Harvard food service workers overwhelmingly approve strike

Harvard University dining hall workers were joined by students and union activists for a rally and march last week.
Harvard University dining hall workers were joined by students and union activists for a rally and march last week. Jim Davis/Globe Staff/Globe Staff

Harvard University’s dining hall workers voted overwhelmingly Thursday to authorize an indefinite strike in the next two weeks if the union and the administration cannot reach a contract settlement.

In a landslide 591 to 18 vote, the food service workers agreed to walk off the job if university administrators do not meet their core demands for better pay and affordable health care.

If a strike cannot be averted, it would be the first for Harvard food service workers since 1983, when the union staged a one-day work stoppage over wage issues.

The vote comes after four months of negotiations between administrators and UNITE HERE Local 26, the union representing 750 food service workers across Harvard’s campuses.


Workers are seeking a guarantee from the university to commit to paying a minimum annual salary of $35,000 for workers who want the option of working a full 52 weeks a year. According to union officials, Harvard food service workers made less than $35,000 a year on average in 2015, and worked an average of only 38 weeks because of school breaks and cutbacks in hours.

They also contend that health care changes proposed by the university would shift too much of the cost on to workers.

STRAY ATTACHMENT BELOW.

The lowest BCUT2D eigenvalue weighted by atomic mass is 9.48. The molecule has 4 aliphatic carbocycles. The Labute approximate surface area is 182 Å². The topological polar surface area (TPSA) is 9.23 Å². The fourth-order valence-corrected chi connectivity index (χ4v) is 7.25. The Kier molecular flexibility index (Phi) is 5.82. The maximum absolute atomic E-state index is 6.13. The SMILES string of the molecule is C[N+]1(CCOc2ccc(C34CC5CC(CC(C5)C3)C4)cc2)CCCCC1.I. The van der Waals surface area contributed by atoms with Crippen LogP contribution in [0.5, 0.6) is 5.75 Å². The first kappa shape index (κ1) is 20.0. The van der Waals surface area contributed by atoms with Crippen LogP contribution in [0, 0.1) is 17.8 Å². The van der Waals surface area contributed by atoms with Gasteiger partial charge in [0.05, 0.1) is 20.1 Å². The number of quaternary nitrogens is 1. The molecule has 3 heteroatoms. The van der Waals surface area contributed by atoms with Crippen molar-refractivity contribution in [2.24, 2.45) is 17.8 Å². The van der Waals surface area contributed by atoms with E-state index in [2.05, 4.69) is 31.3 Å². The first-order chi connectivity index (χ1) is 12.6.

Harvard administrators said in a statement that the university is committed to “bargaining in good faith towards an agreement that recognizes our colleagues’ important contributions,” adding that dining hall workers are aware of the university’s seasonal academic schedule and that they are still among “the highest paid in the region,” earning an average hourly wage of $21.89.

“Over the past 20 years, Harvard and Local 26 have bargained numerous contracts, a reflection of Harvard’s commitment to ensuring fair and competitive wages, health care, pensions, retiree health care, and other benefits, while also supporting the core mission of the university, today and into the future,” administrators said. “The fact that the average tenure of a Harvard dining hall worker is 12 years is a testament to the quality of work opportunities here.”


Citing rising health care costs, Harvard administrators said their current proposal has already been adopted by other unions representing 5,000 university employees and that it would equate to an average increase in health care costs for workers of less than $11 a month. The university also continues to provide health insurance to workers during summer and winter holiday breaks.

Both sides are scheduled to return to the bargaining table Friday, hours before the current contract is set to expire at midnight Saturday. The five-year contract officially expired in mid-June, but the union agreed to extend it during negotiations.

Brian Lang, president of UNITE HERE Local 26, said he does not expect a settlement will be reached Friday because both sides are “very far apart” on the issues.

“This is income inequality on the campus,” Lang said. “The workers are frustrated and feel disrespected and they’re saying enough is enough.”

The union agreed to Harvard’s request to meet with a federal mediator Sept. 27.

Katheleen Conti can be reached at kconti@globe.com. Follow her on Twitter @GlobeKConti.